This road trip guide will show you all the best places to stop along the way.

blue mountains silverton road trip
Photo: Destination NSW

Blue Mountains to Mudgee

Start your journey in the Blue Mountains by exploring several townships steeped in history and heritage. There are endless hikes to tackle and waterfalls to chase, including Wentworth Falls, Fairfax Heritage Trail, and The Grand Canyon. Visit the famous Three Sisters rock formation in Katoomba, or stop into Lithgow, board the Zig Zag Railway, and experience the magic of steam trains. It’s up to you to choose your Blue Mountains adventure, but we suggest stopping for a pie at Bill’s Old Fashioned Cakes and Pies.

If you have a 4WD, add The Lost City to your itinerary. As its name suggests, it isn’t the easiest of finds but worth the search. Geological formations made up of layers of ironstone and sandstone has weathered in a way to resemble pagodas and a forgotten civilization that once was. If you don’t have a 4WD, you can head to Hassan’s Wall Lookout—the highest lookout in the Blue Mountains.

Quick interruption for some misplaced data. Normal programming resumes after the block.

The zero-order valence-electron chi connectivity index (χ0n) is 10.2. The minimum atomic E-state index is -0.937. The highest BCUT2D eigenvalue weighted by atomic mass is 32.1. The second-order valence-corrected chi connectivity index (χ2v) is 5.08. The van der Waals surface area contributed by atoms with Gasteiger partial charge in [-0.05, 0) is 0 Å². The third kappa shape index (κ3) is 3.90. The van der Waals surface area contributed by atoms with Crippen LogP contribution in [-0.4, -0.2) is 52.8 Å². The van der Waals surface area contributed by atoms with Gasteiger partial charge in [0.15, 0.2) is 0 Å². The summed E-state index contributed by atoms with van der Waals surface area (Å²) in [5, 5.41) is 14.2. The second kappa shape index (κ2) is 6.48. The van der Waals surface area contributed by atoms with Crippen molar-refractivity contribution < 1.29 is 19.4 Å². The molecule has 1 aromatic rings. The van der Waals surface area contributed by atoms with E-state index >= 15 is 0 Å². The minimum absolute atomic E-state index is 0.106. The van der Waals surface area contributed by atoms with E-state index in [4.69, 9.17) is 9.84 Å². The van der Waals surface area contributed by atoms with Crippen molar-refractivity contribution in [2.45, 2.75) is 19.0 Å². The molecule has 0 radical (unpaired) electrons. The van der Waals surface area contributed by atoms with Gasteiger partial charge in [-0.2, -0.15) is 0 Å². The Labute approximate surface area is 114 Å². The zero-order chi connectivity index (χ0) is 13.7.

You can also stop at Capertee Valley for panoramic views of the valley. Most people don’t realise Capertee Valley is the world’s second-largest canyon and definitely worth a quick stop into Pearson’s Lookout.

The next stop is Mudgee, home to organic and biodynamic tipples and unforgettable dining experiences focused on farm-to-plate. We suggest staying the night to immerse yourself in the gastronome experience and friendly hospitality. There are tiny cabins, glamping options, luxury homestays and the usual regional hotels to choose from. Regarding dining, head to Alby and Esthers for coffee in a circa-1873 stone terrace building, Pipeclay Pumphouse for breakfast, and Roth’s Wine Bar for a late-night tipple.

Logan Wines is a great place to devour a cheeseboard and sip wines with views of the vines. Lowe Wines produces small-batch organic tipples, and Robert Stein Winery and Vineyard is known for its award-winning wines and is hiding a motorcycle museum in the basement.

blue mountains silverton road trip
Photo: Destination NSW

Mudgee to Nyngan